At least 20 rockets were fired against Israel on Tuesday, in addition to a handful of mortars. This comes in stark contradiction to claims by Israeli security sources Monday evening that the drop in the number of rocket attacks reflected "an understanding by Hamas of the message sent by the blockade."

Unlike Tuesday, when Egyptian and Hamas police fired on crowds of Palestinians attempting to break through the Rafah border crossing point, no attempt was made by Egyptian police to stop the flow of people. Hamas police could be seen guiding the crowds through the barrier. Fawzi Barhoum, a spokesman for Hamas, said Gaza's residents have been trapped.

Shops in the Egyptian border town, Rafah, were overwhelmed by Palestinians shopping for cigarettes, fuel and other goods Israel has banned from being imported into the Gaza Strip.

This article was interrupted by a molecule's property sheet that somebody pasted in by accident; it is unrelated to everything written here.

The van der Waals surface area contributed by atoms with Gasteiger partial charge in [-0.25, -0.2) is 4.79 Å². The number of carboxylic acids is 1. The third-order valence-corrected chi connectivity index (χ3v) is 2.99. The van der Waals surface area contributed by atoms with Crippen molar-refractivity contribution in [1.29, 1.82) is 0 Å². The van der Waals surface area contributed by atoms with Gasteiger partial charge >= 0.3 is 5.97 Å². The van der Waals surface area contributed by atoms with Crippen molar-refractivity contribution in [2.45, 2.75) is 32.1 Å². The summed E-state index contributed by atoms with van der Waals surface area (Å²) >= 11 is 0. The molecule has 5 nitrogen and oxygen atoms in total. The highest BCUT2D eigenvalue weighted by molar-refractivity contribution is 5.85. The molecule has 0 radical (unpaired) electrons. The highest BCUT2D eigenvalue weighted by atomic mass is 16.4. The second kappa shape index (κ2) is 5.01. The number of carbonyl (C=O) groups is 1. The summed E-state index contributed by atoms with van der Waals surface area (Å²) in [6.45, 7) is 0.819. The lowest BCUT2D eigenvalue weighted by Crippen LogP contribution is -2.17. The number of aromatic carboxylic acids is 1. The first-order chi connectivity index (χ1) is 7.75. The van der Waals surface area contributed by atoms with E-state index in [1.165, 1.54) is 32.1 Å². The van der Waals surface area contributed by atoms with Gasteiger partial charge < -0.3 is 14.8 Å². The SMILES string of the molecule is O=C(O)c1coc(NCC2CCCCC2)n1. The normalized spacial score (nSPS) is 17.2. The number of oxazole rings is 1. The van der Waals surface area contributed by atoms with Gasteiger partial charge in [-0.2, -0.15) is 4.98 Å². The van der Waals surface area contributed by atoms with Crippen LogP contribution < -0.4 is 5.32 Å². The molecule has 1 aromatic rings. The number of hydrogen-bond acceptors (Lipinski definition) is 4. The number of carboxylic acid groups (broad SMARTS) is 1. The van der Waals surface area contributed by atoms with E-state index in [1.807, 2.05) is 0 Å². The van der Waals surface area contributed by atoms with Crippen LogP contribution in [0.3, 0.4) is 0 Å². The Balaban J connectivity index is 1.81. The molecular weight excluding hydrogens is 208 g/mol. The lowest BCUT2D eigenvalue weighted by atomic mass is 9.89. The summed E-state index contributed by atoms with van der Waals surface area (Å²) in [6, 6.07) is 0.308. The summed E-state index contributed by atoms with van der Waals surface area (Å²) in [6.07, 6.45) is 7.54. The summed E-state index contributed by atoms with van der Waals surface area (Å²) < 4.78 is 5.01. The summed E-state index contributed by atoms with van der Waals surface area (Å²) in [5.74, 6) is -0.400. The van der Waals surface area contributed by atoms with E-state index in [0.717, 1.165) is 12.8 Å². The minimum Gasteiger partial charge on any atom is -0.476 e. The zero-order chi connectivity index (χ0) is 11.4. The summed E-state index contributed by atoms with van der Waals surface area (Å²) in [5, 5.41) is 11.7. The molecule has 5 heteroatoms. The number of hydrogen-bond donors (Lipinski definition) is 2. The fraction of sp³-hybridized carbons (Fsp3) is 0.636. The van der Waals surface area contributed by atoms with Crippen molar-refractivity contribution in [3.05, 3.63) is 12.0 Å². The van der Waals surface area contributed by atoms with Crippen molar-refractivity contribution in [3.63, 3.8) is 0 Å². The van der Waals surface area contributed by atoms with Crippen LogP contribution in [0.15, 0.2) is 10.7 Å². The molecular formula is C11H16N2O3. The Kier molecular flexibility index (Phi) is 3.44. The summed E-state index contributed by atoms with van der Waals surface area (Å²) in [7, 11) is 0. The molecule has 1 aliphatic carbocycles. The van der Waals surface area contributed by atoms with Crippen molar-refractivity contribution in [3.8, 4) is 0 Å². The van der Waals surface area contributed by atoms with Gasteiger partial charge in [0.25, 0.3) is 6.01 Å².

For their part, Israeli officials say the blockade has worked - sending a message to Hamas that there will be consequences for continuing to fire rockets at southern Israel. Israeli officials have said the Gaza border would remain closed to all but humanitarian supplies until the rocket attacks completely stop.

Under a 2005 deal to open the border, the European Union is supposed to supervise the Rafah crossing, which was until June run by Fatah. But the EU monitors withdrew when Hamas took over Gaza and say they will not return as long as the group remains in control. EU policy is not to deal with Hamas, which the EU considers a terrorist organization.

Statement on Gaza Stalls in UN Security Council

By Margaret Besheer (VOA-United Nations)

Following a day of debate, the U.N. Security Council could not agree on language for a statement condemning the deterioration of the situation in the Gaza Strip. From U.N. headquarters in New York.